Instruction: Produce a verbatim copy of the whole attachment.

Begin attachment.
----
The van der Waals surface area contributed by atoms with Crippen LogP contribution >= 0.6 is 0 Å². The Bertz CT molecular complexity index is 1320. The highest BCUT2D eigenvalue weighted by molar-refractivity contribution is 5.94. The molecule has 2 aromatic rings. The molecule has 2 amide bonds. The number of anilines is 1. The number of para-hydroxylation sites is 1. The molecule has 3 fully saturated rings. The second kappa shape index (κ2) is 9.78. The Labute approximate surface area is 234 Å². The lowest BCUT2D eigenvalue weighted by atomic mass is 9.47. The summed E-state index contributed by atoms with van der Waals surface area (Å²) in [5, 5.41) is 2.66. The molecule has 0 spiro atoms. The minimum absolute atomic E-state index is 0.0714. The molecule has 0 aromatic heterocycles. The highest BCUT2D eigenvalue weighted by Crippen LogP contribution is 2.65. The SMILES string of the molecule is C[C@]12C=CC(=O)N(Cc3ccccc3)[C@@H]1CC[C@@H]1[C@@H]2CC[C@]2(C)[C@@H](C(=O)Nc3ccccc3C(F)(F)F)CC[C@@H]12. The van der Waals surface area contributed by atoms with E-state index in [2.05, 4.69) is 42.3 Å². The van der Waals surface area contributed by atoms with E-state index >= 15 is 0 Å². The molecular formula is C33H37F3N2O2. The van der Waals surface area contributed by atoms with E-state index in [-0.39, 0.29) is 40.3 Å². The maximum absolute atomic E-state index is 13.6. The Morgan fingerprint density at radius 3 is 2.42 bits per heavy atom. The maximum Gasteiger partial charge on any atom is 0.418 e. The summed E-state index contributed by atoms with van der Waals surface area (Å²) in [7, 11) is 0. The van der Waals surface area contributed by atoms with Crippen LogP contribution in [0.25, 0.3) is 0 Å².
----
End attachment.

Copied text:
The van der Waals surface area contributed by atoms with Crippen LogP contribution >= 0.6 is 0 Å². The Bertz CT molecular complexity index is 1320. The highest BCUT2D eigenvalue weighted by molar-refractivity contribution is 5.94. The molecule has 2 aromatic rings. The molecule has 2 amide bonds. The number of anilines is 1. The number of para-hydroxylation sites is 1. The molecule has 3 fully saturated rings. The second kappa shape index (κ2) is 9.78. The Labute approximate surface area is 234 Å². The lowest BCUT2D eigenvalue weighted by atomic mass is 9.47. The summed E-state index contributed by atoms with van der Waals surface area (Å²) in [5, 5.41) is 2.66. The molecule has 0 spiro atoms. The minimum absolute atomic E-state index is 0.0714. The molecule has 0 aromatic heterocycles. The highest BCUT2D eigenvalue weighted by Crippen LogP contribution is 2.65. The SMILES string of the molecule is C[C@]12C=CC(=O)N(Cc3ccccc3)[C@@H]1CC[C@@H]1[C@@H]2CC[C@]2(C)[C@@H](C(=O)Nc3ccccc3C(F)(F)F)CC[C@@H]12. The van der Waals surface area contributed by atoms with E-state index in [2.05, 4.69) is 42.3 Å². The van der Waals surface area contributed by atoms with E-state index >= 15 is 0 Å². The molecular formula is C33H37F3N2O2. The van der Waals surface area contributed by atoms with E-state index in [-0.39, 0.29) is 40.3 Å². The maximum absolute atomic E-state index is 13.6. The Morgan fingerprint density at radius 3 is 2.42 bits per heavy atom. The maximum Gasteiger partial charge on any atom is 0.418 e. The summed E-state index contributed by atoms with van der Waals surface area (Å²) in [7, 11) is 0. The van der Waals surface area contributed by atoms with Crippen LogP contribution in [0.25, 0.3) is 0 Å².